Frappuccino (Dairy-free, Sugar-free, Low Calorie)

It’s been a scorcher of a week here in Bath, which has given me a great excuse to indulge in one of my all-time favourite iced drinks… home-made frappuccinos 🙂

Dairy Free Frappuccino 400

I adore iced coffee drinks but find I can’t tolerate the ones served in coffee houses.  Even when they’re made with soya milk I find that they leave me feeling queasy.  I’m guessing it’s their high sugar content that’s the culprit.

The great thing about making your own frappuccinos is that you can adjust the coffee and sweetener levels so that they suit your taste buds perfectly.  As an added bonus, you’ll also save a small fortune.  A coffee house frapp will set you back around £3, compared to less than 50p for the home-made version!

I don’t have an espresso machine, so I use my cafetiere (French Press) instead.

Cafetiere 400

A pot of strong coffee is brewed and left on the side to cool.  When cold, the coffee is poured into a large silicone ice cube tray and placed in the freezer overnight.   Any leftover coffee gets stored in a jug in the refrigerator, then used to refill the ice cube tray the following day.

To make a frappuccino, seven coffee ice cubes (about a cup’s worth) are placed in the blender along with a cup of soya milk.  I pulse it a few times to break up the ice, then blend on high speed until the ice cubes are completely incorporated.  A little sweetener is added (I use about a teaspoon of maple syrup), then a couple more pulses to combine and it’s ready to serve.

Philips Blender 500

As I pour the frappuccino into the glass it separates into these two wonderful layers… cool milky coffee on the bottom, with an ice-cream-like topping. It is totally lush!

Frappuccino - Dairy Free - Vegan 500 1 copy


Here’s a printable version of the recipe:


Serves: 1

1 cup’s worth of coffee ice cubes (about 7 cubes)
1 cup of soya or almond milk (240 ml / 8 fl oz)
1 tsp maple syrup or other natural sweetener, to taste


1.     Brew a jug of strong coffee using a cafetiere (French Press).  Leave to cool.  When cold, pour the coffee into a large ice cube tray and place in the freezer.  Any leftover coffee can be stored in the fridge for up to 3 days and used for iced coffees or to replenish the ice cube tray.

 2.    To make the frappuccino, place around 7 coffee ice cubes in a blender along with a cup of milk.  Pulse a few times to break up the ice, then blend on high speed until the ice is fully incorporated.  Add syrup, to taste, and pulse a few more times to combine.  Serve immediately in cool glasses.


Products I used in this recipe:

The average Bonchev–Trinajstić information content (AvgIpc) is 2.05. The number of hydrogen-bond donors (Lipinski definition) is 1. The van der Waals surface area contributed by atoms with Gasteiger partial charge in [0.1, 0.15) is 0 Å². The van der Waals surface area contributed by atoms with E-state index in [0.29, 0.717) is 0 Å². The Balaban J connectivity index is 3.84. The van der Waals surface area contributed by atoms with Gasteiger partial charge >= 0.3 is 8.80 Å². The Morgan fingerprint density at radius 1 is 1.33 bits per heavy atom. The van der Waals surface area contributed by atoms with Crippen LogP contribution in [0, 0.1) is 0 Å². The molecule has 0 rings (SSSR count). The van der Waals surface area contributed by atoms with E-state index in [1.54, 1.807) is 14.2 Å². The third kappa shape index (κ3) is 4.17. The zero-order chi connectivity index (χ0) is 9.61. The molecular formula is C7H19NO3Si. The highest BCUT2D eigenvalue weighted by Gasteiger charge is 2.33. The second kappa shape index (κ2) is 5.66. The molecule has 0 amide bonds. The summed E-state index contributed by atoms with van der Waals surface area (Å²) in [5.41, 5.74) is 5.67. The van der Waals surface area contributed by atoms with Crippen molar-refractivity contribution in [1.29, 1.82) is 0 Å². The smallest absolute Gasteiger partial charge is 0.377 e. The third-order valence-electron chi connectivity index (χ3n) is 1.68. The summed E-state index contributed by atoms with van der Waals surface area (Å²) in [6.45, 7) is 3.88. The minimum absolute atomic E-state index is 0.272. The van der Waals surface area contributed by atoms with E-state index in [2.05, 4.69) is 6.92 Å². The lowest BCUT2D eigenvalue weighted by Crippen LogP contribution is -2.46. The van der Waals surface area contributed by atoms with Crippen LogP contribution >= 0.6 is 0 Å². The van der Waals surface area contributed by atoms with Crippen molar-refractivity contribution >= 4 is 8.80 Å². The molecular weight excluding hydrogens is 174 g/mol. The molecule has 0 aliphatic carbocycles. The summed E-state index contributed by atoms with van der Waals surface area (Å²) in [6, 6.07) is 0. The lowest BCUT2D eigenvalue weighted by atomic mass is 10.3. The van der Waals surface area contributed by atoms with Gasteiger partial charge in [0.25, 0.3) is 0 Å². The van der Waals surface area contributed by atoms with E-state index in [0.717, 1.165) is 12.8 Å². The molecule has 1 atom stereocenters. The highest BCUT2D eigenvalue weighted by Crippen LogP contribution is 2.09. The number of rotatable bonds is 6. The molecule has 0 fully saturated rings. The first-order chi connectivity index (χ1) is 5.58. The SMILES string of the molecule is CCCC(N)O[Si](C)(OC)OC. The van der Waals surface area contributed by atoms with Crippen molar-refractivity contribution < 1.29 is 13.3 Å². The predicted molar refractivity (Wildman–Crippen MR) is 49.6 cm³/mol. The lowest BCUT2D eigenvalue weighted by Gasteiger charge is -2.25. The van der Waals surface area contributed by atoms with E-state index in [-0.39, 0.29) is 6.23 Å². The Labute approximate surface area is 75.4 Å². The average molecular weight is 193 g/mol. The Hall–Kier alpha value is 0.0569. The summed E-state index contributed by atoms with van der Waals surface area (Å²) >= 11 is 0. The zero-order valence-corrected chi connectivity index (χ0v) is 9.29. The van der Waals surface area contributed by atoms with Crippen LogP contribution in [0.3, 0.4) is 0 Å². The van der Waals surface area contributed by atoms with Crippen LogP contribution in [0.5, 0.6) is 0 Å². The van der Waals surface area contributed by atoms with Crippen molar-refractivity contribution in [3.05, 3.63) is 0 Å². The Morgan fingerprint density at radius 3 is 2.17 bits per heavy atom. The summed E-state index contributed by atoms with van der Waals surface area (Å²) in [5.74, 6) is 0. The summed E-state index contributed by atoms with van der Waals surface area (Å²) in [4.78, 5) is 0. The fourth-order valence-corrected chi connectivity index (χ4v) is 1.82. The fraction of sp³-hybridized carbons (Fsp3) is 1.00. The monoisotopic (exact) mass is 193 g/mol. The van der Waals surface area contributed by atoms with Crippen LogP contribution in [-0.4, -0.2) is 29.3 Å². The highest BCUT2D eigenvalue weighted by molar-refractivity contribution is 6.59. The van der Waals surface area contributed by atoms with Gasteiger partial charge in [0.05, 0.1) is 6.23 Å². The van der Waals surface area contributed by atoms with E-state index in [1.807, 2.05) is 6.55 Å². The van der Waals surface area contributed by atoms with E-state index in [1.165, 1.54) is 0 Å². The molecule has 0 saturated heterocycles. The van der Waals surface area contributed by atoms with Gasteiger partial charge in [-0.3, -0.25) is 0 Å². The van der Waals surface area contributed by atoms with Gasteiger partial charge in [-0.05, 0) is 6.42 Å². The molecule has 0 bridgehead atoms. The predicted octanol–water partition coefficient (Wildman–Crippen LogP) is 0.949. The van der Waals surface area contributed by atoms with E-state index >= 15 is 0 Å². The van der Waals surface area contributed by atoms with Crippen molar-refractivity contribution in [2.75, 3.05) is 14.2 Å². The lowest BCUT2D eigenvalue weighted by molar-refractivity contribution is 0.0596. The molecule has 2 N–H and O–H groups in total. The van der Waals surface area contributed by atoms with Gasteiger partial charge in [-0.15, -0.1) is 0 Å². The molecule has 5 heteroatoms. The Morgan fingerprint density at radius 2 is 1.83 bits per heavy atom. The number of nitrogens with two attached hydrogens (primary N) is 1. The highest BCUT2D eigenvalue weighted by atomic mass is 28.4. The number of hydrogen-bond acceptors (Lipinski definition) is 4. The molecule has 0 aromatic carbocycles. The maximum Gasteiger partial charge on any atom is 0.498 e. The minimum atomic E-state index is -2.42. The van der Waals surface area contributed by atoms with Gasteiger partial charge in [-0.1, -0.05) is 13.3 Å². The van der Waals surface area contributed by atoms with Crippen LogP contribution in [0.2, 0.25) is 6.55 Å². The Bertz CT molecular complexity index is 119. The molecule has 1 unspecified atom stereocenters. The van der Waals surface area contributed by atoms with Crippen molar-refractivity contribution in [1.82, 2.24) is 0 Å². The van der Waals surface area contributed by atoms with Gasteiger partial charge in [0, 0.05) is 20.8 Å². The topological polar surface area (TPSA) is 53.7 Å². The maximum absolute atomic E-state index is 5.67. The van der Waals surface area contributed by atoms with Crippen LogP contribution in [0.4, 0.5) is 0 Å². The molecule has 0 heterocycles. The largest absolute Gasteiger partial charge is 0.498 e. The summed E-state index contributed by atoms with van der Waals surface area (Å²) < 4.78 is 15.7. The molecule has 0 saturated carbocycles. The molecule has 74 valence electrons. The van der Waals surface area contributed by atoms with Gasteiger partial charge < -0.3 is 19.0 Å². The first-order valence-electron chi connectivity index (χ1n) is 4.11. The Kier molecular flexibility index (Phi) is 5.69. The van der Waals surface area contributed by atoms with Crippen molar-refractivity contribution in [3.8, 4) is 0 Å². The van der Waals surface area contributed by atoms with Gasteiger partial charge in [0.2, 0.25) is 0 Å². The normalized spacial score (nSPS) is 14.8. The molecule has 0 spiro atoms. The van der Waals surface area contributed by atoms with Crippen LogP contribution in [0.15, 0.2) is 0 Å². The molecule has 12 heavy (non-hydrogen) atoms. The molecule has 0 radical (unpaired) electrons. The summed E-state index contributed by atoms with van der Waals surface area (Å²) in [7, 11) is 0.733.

Alpro UHT Soya Milk
Original Maple Syrup
Bar Originale Large 32-Hole Silicone Ice Tray with Hard Plastic Carry Case (N.B. this is the 3rd silicone ice cube tray that’s warped in my dishwasher. In future, I’ll always wash my silicone trays by hand, even if they say “dishwasher safe”!
Bodum 1928 Chambord Coffee Maker Stainless Steel 8 Cup 1.0lt
Philips Blender with Pulse and Ice Crush

I hope you enjoy this frappuccino as much as we do!

Have a great weekend everyone xx

What’s your favourite cooling drink?  As well as the frapp, I’m loving lime-based drinks at the moment. They’re so refreshing! 

Please note: This post contains Amazon Affiliate links – if you click on the link and purchase something I will receive a small percentage from Amazon which will goes towards the development of Bit of the Good Stuff. Thanks in advance!


11 thoughts on “Frappuccino (Dairy-free, Sugar-free, Low Calorie)

  1. I love how simple this recipe is! Frappuccinos were my favorite drinks from Starbucks. Unfortunately, I’m semi-allergic to espresso now, but I’ll still bookmark this recipe just in case I grow out of it. 😉

    1. Hi Olivia! That’s a shame that you’re having to miss out on your favourite Starbucks drink at the moment. I stopped being able to tolerate the coffee shop frappuccinos too, but I think that sugar is the culprit rather than the espresso. Is it all types of ground coffee that you’re unable to tolerate? Does decaffeinated affect you too?

      1. It’s pretty much all coffee, but it isn’t the caffeine that’s the problem. I think it’s the oils that come off the beans when they’re roasting. I have nut allergies, so it’s probably along the same lines.

    1. Thanks Nikki ♥ I must admit I’m a bit addicted to them at the moment. I was gutted one day to find out that I’d run out of coffee ice cubes, so now I keep a jug of coffee in the fridge to top up my ice cube tray. That way I never run out 😀 (definitely the symptoms of an addict lol!)

  2. I read somewhere that a single Starbucks frappuccino has 50g of sugar in it! Yikes! I actually don’t even like coffee but maybe I would like it iced and milky. Yours certainly looks tasty 🙂

    1. Oh my gosh that is a serious amount of sugar (7 teaspoons???) No wonder they made my stomach race! I bet most people wouldn’t realise just how much sugar they contained :/
      This frappuccino is milky and icey with only a hint of coffee, but if you don’t like coffee I would suggest sticking to fruit frappes or raw chocolate frappes. They’re far healthier 😉

Leave a Reply

Your email address will not be published. Required fields are marked *

This site uses Akismet to reduce spam. Learn how your comment data is processed.